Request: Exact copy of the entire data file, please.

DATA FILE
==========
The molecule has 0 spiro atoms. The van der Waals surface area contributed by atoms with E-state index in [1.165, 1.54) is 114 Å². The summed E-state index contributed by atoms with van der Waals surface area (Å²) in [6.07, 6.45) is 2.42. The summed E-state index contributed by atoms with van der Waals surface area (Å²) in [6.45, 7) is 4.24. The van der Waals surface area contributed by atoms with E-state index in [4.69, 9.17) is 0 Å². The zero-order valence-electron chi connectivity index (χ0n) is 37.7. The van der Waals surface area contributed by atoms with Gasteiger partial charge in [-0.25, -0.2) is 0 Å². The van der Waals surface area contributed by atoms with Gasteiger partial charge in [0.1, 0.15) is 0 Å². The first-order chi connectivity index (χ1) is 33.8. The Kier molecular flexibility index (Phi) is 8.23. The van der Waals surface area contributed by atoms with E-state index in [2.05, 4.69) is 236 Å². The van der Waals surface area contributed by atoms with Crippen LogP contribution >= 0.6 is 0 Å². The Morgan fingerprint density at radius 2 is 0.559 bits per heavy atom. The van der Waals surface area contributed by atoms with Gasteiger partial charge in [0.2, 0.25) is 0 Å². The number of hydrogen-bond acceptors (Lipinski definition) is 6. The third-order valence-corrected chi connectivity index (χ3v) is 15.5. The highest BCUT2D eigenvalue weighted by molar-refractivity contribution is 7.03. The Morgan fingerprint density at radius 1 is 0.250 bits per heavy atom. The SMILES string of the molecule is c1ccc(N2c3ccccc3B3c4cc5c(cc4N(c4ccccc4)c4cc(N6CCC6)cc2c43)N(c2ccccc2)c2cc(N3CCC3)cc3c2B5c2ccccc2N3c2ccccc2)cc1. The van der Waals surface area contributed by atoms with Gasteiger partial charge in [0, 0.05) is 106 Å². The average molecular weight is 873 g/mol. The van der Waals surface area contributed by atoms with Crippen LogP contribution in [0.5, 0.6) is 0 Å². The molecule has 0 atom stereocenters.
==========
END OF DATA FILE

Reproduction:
The molecule has 0 spiro atoms. The van der Waals surface area contributed by atoms with E-state index in [1.165, 1.54) is 114 Å². The summed E-state index contributed by atoms with van der Waals surface area (Å²) in [6.07, 6.45) is 2.42. The summed E-state index contributed by atoms with van der Waals surface area (Å²) in [6.45, 7) is 4.24. The van der Waals surface area contributed by atoms with E-state index in [4.69, 9.17) is 0 Å². The zero-order valence-electron chi connectivity index (χ0n) is 37.7. The van der Waals surface area contributed by atoms with Gasteiger partial charge in [-0.25, -0.2) is 0 Å². The van der Waals surface area contributed by atoms with Gasteiger partial charge in [0.1, 0.15) is 0 Å². The first-order chi connectivity index (χ1) is 33.8. The Kier molecular flexibility index (Phi) is 8.23. The van der Waals surface area contributed by atoms with E-state index in [2.05, 4.69) is 236 Å². The van der Waals surface area contributed by atoms with Crippen LogP contribution >= 0.6 is 0 Å². The Morgan fingerprint density at radius 2 is 0.559 bits per heavy atom. The van der Waals surface area contributed by atoms with Gasteiger partial charge in [0.2, 0.25) is 0 Å². The number of hydrogen-bond acceptors (Lipinski definition) is 6. The third-order valence-corrected chi connectivity index (χ3v) is 15.5. The highest BCUT2D eigenvalue weighted by molar-refractivity contribution is 7.03. The Morgan fingerprint density at radius 1 is 0.250 bits per heavy atom. The SMILES string of the molecule is c1ccc(N2c3ccccc3B3c4cc5c(cc4N(c4ccccc4)c4cc(N6CCC6)cc2c43)N(c2ccccc2)c2cc(N3CCC3)cc3c2B5c2ccccc2N3c2ccccc2)cc1. The van der Waals surface area contributed by atoms with Gasteiger partial charge in [0, 0.05) is 106 Å². The average molecular weight is 873 g/mol. The van der Waals surface area contributed by atoms with Crippen LogP contribution in [0.5, 0.6) is 0 Å². The molecule has 0 atom stereocenters.